“That view on the world still fascinates me today,” adds Jens. “With this Namibia project, the view from the air allowed for very interesting angles. I’ve often had the chance to shoot landscapes from the sky, and I think it is a very revealing view from up there.”

“You can easily see where humans leave their footprint, or where nature is completely untouched (or has taken the land back).”

Gabriela Herman

Gabriela has photographed one of today’s leading literary figures for The New York Times.

Her portrait of British novelist Zadie Smith appeared in The New York Times this month, to illustrate an interview about the writer’s latest book, Swing Time.

“I’ve been shooting more portraits for The New York Times recently,” says Gabriela. “These are usually quick assignments where you really have to think on your toes and stretch those photo muscles.”

The shoots are a great opportunity to meet smart and talented people, she adds.

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Jesse Burke

The complex relationship between man and nature is explored in Jesse's Wild & Precious photobook and film project.

Wild & Precious brings together treasures from a series of road trips over five years by the photographer and his daughter Clover to delve into the natural world.

“I want my children to genuinely understand how magical the world we inhabit is and how we, as humans, are an integral part of the system,” says Jesse. “I want them to feel a deep connection to every aspect of their surroundings.”

Together, the duo chronicled the routes they drove, landscapes discovered, creatures encountered, and even the roadside motels where they slept.

The goal of Wild & Precious, which also examines a father’s paternal love, is to encourage parents and children to spend time together connecting with the natural world.

A monograph version of their adventures, exploring everywhere from New England and the Pacific Northwest to Arizona and Florida, is published by Daylight Books and the film and photos are also available online.

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Dolly Faibyshev

Activists, actors and artists were among those attending a fashion party in New York photographed by Dolly to celebrate the glittering career of designer Carolina Herrera.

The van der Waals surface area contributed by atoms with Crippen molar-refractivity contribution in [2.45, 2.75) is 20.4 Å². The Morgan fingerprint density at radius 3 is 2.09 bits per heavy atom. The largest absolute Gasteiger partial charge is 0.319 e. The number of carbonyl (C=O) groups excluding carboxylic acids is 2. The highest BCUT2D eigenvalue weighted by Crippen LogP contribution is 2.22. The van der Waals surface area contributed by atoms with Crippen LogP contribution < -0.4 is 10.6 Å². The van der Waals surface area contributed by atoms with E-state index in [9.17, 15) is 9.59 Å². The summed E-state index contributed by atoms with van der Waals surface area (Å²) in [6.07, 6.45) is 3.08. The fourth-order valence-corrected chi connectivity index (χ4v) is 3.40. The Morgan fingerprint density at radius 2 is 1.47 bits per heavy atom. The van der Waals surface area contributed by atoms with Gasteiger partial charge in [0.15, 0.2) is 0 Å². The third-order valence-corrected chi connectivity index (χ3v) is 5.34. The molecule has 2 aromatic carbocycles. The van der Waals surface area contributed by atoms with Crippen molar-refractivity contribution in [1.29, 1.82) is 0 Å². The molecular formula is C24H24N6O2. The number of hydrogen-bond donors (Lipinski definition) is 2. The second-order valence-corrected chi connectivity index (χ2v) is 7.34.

Dolly snapped the guests as they gathered in New York City to honour the famed designer, who has more than 15 million Twitter followers and a cool 11 million on Instagram.

Last month’s party was hosted to celebrate Carolina Herrera: 35 Years of Fashion, a heavy tome published by Rizzoli commemorating images and events on

her work.

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Christopher LaMarca

An intimate documentary about transgender women landed co-director Christopher on the shortlist for one of the world’s top nonfiction awards.

The Pearl, which explores the raw emotional and physical experience of being an older transgender woman in post-industrial logging towns in the Pacific Northwest of America, was nominated for the spotlight award in New York's Cinema Eye Honors.

It was up against five other films for the accolade but lost out last week at the final hurdle. “The nomination is such an honour and to be part of this amazing group of filmmakers is pretty special," says Christopher. “The film is intimate, raw and visceral – worth seeing on the big screen.”

Following four women who were reared and successful as men, the film tracks them for nearly three years as they grapple with varying degrees of transition. It took an entire year just to gain initial access, adds Christopher.

It first premiered this year at top documentary showcase TRUE/FALSE and also won the grand jury prize at the Dallas International Film Festival. The Pearl’s New York premiere was on 11 November.